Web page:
I’ve found you on tile floors,

under uncles’ breath,

and in between tortilla presses.

I’ve found you in every corner of my

mother’s mouth,

and every landscape

except your reddest clay.

Dear Mexico,

your green, white, and red

marches in my veins,

and I have inherited your adobe

bricks, which now glisten

in the sun of my skin.

But I have never touched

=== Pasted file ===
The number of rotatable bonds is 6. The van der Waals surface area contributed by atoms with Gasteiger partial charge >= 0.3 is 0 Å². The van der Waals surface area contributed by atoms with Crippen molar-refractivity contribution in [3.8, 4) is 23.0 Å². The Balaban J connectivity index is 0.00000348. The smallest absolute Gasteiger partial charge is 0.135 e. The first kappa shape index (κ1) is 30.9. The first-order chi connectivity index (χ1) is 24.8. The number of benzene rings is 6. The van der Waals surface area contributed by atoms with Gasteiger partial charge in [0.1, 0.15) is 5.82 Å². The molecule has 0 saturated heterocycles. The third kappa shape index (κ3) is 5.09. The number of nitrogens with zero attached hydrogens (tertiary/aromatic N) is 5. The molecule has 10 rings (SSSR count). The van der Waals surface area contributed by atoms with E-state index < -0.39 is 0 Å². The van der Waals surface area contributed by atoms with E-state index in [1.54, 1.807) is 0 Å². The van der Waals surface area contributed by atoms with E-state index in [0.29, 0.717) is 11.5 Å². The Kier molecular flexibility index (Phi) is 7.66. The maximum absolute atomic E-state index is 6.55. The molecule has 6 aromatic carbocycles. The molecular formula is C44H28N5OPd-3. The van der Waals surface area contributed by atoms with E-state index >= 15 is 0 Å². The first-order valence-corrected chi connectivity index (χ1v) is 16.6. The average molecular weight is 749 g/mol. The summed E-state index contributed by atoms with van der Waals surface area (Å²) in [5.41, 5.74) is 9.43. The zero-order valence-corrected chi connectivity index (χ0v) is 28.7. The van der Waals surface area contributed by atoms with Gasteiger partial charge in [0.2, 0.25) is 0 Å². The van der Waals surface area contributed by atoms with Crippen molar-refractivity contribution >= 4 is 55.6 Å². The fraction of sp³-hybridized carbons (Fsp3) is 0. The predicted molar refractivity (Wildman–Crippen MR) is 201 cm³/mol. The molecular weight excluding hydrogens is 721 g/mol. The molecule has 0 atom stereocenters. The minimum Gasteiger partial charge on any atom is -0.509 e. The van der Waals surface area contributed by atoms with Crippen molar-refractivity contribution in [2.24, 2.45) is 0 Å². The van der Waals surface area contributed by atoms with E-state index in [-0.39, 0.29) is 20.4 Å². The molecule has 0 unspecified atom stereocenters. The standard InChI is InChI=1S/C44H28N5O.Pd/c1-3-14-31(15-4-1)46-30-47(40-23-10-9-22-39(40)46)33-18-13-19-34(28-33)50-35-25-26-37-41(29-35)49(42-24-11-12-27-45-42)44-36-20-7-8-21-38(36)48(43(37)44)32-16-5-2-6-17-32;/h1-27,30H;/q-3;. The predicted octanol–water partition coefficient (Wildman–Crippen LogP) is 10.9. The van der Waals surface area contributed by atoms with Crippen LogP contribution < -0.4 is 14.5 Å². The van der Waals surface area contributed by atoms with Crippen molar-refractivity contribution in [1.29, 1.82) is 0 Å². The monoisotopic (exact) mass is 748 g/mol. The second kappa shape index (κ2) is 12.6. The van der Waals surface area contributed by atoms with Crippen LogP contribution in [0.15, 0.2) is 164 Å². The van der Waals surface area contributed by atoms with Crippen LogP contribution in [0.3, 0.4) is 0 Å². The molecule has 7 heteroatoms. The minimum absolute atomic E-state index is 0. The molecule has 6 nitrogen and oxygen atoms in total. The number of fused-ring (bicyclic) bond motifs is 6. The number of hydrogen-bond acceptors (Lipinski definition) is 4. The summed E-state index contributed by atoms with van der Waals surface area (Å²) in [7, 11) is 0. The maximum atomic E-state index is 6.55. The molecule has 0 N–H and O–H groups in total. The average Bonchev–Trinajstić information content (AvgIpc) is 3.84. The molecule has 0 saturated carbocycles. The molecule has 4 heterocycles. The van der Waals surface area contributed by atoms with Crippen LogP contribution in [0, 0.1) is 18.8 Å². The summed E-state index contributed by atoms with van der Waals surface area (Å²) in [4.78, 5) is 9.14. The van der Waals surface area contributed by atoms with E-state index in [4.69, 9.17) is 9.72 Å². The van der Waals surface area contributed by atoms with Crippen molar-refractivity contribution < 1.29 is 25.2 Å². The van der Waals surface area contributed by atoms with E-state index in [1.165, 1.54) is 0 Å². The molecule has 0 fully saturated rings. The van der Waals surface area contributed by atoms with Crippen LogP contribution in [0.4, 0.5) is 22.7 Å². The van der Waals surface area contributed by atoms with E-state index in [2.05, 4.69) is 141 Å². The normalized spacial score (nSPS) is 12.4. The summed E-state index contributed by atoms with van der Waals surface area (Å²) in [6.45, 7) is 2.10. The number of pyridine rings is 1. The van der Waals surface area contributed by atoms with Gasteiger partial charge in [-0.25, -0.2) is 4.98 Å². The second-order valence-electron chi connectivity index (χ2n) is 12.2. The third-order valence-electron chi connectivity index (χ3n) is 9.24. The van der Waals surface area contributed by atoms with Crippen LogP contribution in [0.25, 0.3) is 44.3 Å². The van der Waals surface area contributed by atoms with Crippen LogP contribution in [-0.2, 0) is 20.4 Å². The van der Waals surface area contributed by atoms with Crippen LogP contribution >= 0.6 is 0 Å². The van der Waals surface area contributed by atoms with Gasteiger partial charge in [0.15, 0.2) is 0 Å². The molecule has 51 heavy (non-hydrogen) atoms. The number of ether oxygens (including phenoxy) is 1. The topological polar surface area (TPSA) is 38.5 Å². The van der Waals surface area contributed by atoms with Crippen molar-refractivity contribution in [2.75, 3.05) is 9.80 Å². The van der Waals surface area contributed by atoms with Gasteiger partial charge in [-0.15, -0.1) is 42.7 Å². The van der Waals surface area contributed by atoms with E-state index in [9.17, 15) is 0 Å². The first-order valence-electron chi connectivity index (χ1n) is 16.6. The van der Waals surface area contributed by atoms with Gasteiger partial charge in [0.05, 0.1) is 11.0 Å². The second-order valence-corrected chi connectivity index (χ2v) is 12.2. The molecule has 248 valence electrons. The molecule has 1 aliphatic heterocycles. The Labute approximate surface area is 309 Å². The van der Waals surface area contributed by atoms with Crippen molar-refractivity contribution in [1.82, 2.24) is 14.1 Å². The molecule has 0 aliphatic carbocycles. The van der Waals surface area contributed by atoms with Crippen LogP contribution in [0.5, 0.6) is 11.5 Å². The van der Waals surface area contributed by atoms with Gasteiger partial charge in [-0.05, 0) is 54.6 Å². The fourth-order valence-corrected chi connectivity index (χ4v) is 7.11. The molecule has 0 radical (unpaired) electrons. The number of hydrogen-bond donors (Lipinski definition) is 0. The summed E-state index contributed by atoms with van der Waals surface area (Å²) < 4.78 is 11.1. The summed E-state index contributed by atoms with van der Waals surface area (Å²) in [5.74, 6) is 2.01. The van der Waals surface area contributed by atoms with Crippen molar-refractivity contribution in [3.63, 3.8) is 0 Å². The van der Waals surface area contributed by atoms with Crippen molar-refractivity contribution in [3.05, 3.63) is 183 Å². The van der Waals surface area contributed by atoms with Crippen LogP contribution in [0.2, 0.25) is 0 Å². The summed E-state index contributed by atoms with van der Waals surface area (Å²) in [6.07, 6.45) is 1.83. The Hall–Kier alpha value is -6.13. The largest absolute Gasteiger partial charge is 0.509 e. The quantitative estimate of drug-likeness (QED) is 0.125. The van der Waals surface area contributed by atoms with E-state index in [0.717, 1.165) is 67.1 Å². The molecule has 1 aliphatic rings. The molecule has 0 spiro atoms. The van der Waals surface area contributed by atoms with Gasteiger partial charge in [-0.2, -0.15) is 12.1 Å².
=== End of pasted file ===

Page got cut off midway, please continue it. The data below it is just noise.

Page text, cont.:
your ground.

Dear Mexico,

I find you in the slopes

of my knees,

like mountains,

and I find you in my nieces’ eyes,

brown, and brown, and thank

God for brown.

Dear Mexico,

you show up in every dream;

you remain a vibrant fantasy.

I know you are more fact

than fiction.

But for now,

let me pretend

you are a lemon tree,

abundant, with your branches

heavy,  your citrus

full of juice.

Let me make lemonade

if I can’t live you yet.



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